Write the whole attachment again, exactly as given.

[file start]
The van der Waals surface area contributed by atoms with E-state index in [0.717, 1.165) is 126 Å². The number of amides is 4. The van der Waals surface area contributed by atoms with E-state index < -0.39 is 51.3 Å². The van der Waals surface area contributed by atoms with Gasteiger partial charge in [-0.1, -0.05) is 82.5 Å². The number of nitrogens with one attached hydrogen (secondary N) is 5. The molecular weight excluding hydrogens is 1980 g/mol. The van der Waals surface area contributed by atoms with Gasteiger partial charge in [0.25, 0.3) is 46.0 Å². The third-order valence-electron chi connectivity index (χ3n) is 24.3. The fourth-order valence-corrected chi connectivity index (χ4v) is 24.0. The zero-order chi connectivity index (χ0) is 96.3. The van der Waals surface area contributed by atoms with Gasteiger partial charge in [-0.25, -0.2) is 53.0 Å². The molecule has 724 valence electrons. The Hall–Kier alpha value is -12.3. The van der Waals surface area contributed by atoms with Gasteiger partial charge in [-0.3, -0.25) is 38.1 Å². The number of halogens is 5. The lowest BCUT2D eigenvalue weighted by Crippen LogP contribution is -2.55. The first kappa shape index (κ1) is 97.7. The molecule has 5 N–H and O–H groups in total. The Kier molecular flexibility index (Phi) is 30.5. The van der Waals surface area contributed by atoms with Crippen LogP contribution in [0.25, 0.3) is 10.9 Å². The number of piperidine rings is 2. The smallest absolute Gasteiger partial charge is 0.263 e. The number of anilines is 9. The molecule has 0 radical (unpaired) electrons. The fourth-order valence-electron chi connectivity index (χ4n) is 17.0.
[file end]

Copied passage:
The van der Waals surface area contributed by atoms with E-state index in [0.717, 1.165) is 126 Å². The number of amides is 4. The van der Waals surface area contributed by atoms with E-state index < -0.39 is 51.3 Å². The van der Waals surface area contributed by atoms with Gasteiger partial charge in [-0.1, -0.05) is 82.5 Å². The number of nitrogens with one attached hydrogen (secondary N) is 5. The molecular weight excluding hydrogens is 1980 g/mol. The van der Waals surface area contributed by atoms with Gasteiger partial charge in [0.25, 0.3) is 46.0 Å². The third-order valence-electron chi connectivity index (χ3n) is 24.3. The fourth-order valence-corrected chi connectivity index (χ4v) is 24.0. The zero-order chi connectivity index (χ0) is 96.3. The van der Waals surface area contributed by atoms with Gasteiger partial charge in [-0.25, -0.2) is 53.0 Å². The molecule has 724 valence electrons. The Hall–Kier alpha value is -12.3. The van der Waals surface area contributed by atoms with Gasteiger partial charge in [-0.3, -0.25) is 38.1 Å². The number of halogens is 5. The lowest BCUT2D eigenvalue weighted by Crippen LogP contribution is -2.55. The first kappa shape index (κ1) is 97.7. The molecule has 5 N–H and O–H groups in total. The Kier molecular flexibility index (Phi) is 30.5. The van der Waals surface area contributed by atoms with Crippen LogP contribution in [0.25, 0.3) is 10.9 Å². The number of piperidine rings is 2. The smallest absolute Gasteiger partial charge is 0.263 e. The number of anilines is 9. The molecule has 0 radical (unpaired) electrons. The fourth-order valence-electron chi connectivity index (χ4n) is 17.0.